This entry is for people who are living with someone—or care for someone—who is suffering with a chronic pain condition and they are having a hard time coping because they’re not sure how to help. Unless someone’s been in your place they have no idea how challenging this can really be.
I’ve seen many marriages and partnerships end due to one of the partners living with an under-treated or mistreated chronic pain condition. Sometimes family members and significant others develop their own healthcare problems while trying to help someone they love cope with chronic pain. Family and significant others often get burned out, or they become frustrated and resentful towards the person living with chronic pain. A spouse can become just as hopeless and helpless as their family member who is suffering with pain and may even develop a severe depression or sleep problem.
For those of you helping someone living with a chronic pain condition who don’t have a personal experience of living with chronic pain I want to ask you to follow the steps below to see if you can develop a better understanding of what it must be like to live with chronic pain. To get the most out of this following exercise please make sure to do it when you have the time and space where you won’t be interrupted. It’s also helpful if you journal your reactions to this as soon as you’ve completed the four steps below.
Step One: Think back to a time when you hurt yourself or had a painful condition such as a surgery, toothache, broken bone, or headache etc.
Step Two: Try to remember what that felt like and what you wanted to do to stop the pain.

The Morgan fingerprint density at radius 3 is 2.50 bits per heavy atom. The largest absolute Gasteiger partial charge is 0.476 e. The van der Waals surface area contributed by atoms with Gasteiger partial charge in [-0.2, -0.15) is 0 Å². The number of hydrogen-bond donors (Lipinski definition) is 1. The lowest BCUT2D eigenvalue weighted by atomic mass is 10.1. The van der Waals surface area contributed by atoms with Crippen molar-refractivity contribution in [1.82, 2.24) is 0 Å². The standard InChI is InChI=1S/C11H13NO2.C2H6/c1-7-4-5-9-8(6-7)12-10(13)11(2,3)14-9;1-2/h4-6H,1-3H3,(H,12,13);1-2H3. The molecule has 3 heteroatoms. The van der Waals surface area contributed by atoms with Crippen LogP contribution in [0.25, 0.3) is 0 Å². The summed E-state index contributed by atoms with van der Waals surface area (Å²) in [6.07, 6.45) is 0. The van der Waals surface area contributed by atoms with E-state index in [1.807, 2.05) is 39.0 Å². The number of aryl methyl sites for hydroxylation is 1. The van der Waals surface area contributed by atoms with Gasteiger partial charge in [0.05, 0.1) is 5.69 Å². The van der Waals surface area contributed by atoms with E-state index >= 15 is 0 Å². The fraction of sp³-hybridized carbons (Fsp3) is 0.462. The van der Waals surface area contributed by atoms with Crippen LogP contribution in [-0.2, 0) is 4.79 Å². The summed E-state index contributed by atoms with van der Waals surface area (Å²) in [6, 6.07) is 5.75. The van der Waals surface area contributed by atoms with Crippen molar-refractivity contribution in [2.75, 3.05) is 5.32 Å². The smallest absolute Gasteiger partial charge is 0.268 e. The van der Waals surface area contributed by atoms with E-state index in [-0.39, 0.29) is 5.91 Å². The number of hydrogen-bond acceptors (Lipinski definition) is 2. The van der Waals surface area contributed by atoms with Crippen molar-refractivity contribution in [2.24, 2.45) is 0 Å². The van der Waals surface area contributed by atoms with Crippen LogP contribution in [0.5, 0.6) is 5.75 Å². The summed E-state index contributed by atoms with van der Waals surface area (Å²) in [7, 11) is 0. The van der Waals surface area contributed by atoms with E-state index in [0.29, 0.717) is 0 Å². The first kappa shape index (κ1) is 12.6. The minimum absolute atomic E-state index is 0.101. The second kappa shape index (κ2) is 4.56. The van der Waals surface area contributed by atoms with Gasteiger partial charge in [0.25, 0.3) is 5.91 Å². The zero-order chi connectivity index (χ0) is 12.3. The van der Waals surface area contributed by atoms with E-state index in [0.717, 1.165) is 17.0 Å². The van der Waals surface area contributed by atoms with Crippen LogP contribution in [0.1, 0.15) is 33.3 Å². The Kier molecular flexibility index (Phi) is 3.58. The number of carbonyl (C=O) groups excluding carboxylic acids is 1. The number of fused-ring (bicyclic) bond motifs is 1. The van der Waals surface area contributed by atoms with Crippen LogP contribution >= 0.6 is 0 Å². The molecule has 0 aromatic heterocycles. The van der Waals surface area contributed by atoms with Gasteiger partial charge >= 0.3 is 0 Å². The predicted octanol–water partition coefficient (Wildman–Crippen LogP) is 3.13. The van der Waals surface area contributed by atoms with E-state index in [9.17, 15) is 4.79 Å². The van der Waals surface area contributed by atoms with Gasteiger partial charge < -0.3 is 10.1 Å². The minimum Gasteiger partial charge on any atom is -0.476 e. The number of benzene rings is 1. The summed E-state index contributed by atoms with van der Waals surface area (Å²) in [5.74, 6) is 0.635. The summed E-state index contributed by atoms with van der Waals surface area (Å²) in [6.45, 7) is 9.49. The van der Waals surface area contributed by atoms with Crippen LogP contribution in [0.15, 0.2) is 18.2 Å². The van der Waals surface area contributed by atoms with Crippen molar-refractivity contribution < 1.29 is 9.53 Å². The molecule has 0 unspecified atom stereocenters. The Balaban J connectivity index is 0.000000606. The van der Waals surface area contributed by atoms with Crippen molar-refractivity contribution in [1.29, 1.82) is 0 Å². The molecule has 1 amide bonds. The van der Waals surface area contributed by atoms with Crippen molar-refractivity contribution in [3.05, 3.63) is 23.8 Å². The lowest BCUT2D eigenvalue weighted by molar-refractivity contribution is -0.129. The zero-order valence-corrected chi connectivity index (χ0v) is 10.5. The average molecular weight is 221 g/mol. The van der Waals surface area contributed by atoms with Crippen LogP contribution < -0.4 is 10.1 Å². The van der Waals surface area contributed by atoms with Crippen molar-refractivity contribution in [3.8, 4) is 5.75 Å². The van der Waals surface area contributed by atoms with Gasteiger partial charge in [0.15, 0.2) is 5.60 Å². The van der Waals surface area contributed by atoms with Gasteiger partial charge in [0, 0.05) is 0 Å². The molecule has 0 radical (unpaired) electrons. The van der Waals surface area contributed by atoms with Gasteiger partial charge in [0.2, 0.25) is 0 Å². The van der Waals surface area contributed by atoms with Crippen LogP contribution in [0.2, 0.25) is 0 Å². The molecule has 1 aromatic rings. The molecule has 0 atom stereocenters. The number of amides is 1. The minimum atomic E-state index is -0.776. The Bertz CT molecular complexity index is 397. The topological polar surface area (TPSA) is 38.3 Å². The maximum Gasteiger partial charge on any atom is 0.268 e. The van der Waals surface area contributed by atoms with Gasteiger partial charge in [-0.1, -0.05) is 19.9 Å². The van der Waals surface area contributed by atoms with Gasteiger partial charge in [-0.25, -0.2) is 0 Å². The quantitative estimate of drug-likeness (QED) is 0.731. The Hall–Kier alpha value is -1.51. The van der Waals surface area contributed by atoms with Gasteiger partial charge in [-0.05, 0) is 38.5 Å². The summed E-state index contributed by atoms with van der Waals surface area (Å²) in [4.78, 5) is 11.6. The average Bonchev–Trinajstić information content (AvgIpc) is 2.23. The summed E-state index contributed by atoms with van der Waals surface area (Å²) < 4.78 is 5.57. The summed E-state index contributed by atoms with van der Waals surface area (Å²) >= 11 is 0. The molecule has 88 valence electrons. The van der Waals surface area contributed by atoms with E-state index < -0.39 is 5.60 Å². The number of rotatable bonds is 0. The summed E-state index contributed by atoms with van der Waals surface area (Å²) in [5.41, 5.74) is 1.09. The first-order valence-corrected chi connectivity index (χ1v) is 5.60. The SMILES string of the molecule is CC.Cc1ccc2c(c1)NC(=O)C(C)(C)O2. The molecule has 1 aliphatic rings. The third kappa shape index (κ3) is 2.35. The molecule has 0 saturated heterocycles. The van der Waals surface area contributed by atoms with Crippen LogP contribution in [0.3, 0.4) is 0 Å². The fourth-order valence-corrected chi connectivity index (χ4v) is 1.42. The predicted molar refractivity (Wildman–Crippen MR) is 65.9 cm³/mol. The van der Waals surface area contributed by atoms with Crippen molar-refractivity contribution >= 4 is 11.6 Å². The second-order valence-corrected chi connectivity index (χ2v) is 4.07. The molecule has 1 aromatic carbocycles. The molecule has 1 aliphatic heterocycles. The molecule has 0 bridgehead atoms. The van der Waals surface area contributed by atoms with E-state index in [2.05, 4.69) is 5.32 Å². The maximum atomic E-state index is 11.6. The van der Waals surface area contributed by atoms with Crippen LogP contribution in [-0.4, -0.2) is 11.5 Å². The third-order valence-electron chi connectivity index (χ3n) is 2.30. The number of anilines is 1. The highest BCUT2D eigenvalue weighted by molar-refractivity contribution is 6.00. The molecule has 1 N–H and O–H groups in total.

Step Three: Now imagine that you have that level of pain right now and have had it for the past six months without any relief. Every day when you woke up it was there. Every night you wonder if you’ll be able to sleep because the pain is so disturbing.
Step Four: Now imagine trying to explain this to your family and friends or your healthcare provider. What would you say? What would you want from them? Please make sure write down your reactions to this brief exercise.
What kind of healthy support can friends and family provide if a loved one is undergoing chronic pain management, experiencing significant quality of life problems and a decreased level of functioning? The most important thing is to understand what it must be like; if you answered the four questions above and reflected on what you learned, you should have a much better idea. Here are six additional starting points.
1. Make sure that you are practicing good self-care; take time to relax, sleep, play, eat healthy, etc.
2. Develop compassion and even empathy for your significant other—but never sympathy as that can cause even more problems. Remember the old saying “Sympathy Kills” that is often heard at Al-Anon meetings.
3. Do NOT do things for your significant other that they can and should be doing for themselves.
4. Don’t keep secrets from your significant other. This is especially true concerning medication use or abuse issues.
5. Remember the three (3) Cs of Al-Anon: You didn’t CAUSE it, you can’t CONTROL it, and you can’t CURE it.
6. Seek out a professional with experience in pain and any coexisting problems for you and your family.
However, these are just starting points. In order to help someone else, you first must make sure to take care of yourself. You also need to be aware of the two major traps—enabling and resentment. Enabling is when you find yourself doing something for your friend or loved one that they can and should be doing for themselves.
Please check out my video below.